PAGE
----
NYC Mentors Attended the 19th Annual Chess-in-the-Park Rapid Open.
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Volunteering and extracurriculars are activities that can benefit both the community and yourself. For middle school students, volunteering and doing extracurriculars provide opportunities to develop new skills and interests and demonstrate to high schools that you are well-rounded and hardworking. High Schools are always looking for capable students willing to do more than what is required. So if you’re not doing extracurriculars and/or volunteering, getting the headstart and being a part of a club or helping out your community is the best way to demonstrate to schools that you are a hardworking and all-around person.
Public high school admissions decisions came out on March 9th, and families have until April 5th to accept an offer. Many high schools are now offering information sessions, open houses, and virtual events for accepted students. These events are the perfect opportunity to ask students and teachers detailed questions about the schools, so you can decide which one is the best fit for you. If you have trouble getting started thinking of questions to ask, asking these sample questions (divided by topic) can help you to consider a broad range of factors to decide on a school to attend!
The highschool admission process is very stressful. With all of its different required parts, the essay section of the application can be really overlooked. The essays are a chance for the admission officer’s to get an insight into who the applicant really is. Numerous people can have very similar transcripts, but a creative and charismatic essay will make an application stand out.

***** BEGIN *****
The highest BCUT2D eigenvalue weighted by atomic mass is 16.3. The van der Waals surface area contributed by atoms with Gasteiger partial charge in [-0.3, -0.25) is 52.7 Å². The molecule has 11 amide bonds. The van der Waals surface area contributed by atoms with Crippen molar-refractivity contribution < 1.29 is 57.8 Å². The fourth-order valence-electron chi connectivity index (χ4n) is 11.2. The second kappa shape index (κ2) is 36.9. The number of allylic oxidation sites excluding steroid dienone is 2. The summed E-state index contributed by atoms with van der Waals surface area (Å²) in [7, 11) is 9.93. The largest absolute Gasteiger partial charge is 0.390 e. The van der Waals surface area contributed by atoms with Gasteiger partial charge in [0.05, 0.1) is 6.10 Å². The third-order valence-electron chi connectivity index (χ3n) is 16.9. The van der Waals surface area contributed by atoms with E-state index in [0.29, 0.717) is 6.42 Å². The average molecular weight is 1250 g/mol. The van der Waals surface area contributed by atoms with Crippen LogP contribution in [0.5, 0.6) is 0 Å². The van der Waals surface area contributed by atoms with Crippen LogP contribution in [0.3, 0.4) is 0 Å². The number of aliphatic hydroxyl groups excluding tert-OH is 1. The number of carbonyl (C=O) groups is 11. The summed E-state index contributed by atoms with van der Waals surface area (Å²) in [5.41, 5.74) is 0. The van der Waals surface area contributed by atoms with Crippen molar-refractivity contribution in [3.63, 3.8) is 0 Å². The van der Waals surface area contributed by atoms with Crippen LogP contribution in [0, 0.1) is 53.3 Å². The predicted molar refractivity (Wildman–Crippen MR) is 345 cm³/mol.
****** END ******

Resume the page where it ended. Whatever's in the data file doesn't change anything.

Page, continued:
Recommendation letters are a key aspect of high school applications and are a great way to demonstrate your character and abilities from another perspective. While not mandatory in some schools, it’s highly encouraged and should be seen as a requirement. But, who do you ask for a recommendation letter? Choosing who to ask is very important and should be someone that has seen your growth as a student. Most schools usually require at least one recommendation letter from a core teacher (Math, Science, Social Studies, etc) and one letter from either another teacher, mentor, coach, or counselor. So after making a list of potential candidates take some time to consider a very important question. “Who knows you the most?”. If you choose a candidate that barely knows you, their letter may sound disingenuous and phony. So when selecting a recommender, you should consider someone who has had a significant impact on your life and should be someone who knows you both academically and personally and can attest to your abilities, interests, achievements, and growth.
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